North Korea has embarked on agricultural reforms, reducing basic farming units in some areas from the present 10 to 25 people to family units of just four to six, and increasing cash crops the farmers can sell in the market. These and other agricultural measures announced late last month appear aimed at boosting crop output through incentives.
There are unconfirmed reports that the agricultural reforms are being carried out on a trial basis in three provinces, with 30 percent of grain output being allotted to individuals.
North Korea has no choice but to bring about fundamental changes to farming if it wants to stop turning cap-in-hand to other countries to feed its people. In 1978, China scrapped its collective farming system, which North Korea emulates, and allowed family units to profit from their crop yields depending on output. Seven years later, incomes in farming communities had risen 2.5-fold. North Korea must waste no time in walking down that path.
North Korean leader Kim Jong-un pledged in a speech in April this year that he would make sure his people will never starve again. "It is our party's resolute determination to let our people... not tighten their belts again and enjoy the wealth and prosperity of socialism as much as they like," he said. The state media quoted Kim as vowing to build "an economically powerful state" and strive for the "improvement of the people's livelihood." The latest measures appear to reflect these pledges.
But North Korea announced similar reforms in 1997 that were also to have cut the size of each communal farming unit to seven to eight people and lowered the quota of crops that had to be submitted to state coffers. In 2002, the North announced measures to increase the amount of land farmers could use to produce crops they could sell in the market. But the regime each time scrapped the reforms shortly afterward because they had unwelcome side effects and purged the officials in charge of them.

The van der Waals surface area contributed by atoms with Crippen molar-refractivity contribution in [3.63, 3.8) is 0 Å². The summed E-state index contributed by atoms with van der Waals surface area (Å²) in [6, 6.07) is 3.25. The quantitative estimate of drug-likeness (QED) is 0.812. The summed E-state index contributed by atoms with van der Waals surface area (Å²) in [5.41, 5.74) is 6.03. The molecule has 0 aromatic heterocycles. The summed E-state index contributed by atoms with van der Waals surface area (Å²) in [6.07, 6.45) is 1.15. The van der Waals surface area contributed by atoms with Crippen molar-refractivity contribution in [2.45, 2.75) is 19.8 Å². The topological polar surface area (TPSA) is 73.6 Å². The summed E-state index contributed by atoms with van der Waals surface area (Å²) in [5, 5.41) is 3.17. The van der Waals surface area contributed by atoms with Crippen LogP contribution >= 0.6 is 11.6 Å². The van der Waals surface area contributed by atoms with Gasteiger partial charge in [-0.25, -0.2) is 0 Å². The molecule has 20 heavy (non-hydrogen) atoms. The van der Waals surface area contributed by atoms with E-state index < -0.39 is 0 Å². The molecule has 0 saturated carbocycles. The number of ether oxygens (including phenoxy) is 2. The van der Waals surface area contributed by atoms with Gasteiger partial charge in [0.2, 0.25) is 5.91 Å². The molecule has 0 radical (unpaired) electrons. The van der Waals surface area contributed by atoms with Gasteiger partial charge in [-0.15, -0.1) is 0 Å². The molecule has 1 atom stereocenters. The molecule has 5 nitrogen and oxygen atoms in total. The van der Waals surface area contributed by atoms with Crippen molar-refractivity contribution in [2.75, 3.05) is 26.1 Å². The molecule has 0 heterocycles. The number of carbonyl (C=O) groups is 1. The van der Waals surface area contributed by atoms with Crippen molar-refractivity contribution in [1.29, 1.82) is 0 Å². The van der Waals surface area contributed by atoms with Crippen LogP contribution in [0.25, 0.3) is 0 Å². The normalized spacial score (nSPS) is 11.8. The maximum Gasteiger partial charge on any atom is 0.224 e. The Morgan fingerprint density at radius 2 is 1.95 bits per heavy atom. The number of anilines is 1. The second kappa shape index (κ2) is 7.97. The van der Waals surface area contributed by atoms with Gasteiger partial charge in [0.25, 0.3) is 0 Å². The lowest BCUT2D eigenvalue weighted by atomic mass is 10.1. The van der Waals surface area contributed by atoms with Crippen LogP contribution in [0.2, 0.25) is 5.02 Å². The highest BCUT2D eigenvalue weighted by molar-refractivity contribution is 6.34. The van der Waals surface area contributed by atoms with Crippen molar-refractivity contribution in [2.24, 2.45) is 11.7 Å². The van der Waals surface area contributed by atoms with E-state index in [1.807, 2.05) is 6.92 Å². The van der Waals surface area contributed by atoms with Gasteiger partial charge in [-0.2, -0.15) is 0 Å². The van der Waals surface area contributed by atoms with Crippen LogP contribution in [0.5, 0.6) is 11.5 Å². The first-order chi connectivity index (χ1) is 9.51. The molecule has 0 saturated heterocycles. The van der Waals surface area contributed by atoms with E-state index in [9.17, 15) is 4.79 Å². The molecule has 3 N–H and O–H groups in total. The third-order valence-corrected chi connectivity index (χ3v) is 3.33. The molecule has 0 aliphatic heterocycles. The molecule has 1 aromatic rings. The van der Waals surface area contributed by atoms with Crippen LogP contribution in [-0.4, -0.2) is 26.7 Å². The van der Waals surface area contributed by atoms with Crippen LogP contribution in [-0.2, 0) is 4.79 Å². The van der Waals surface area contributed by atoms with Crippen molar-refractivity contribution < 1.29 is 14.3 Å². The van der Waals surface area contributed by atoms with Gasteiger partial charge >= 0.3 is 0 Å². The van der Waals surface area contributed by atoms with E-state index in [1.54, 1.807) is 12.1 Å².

The regime feared that the changes would cause the communal farming units to collapse entirely and undermine the state’s far-reaching network of informants and minders that had been keeping a close watch over the populace.
North Korea's foreign policy in the coming months and years will be a good gauge of whether the latest reforms are temporary measures aimed at appeasing an increasingly disaffected population or whether they signal the start of major changes. The North will face severe limits to improving its economy as long as the international community upholds sanctions. North Korean leader Kim Jong-un must realize that he will never be able to feed his hungry people through window dressing.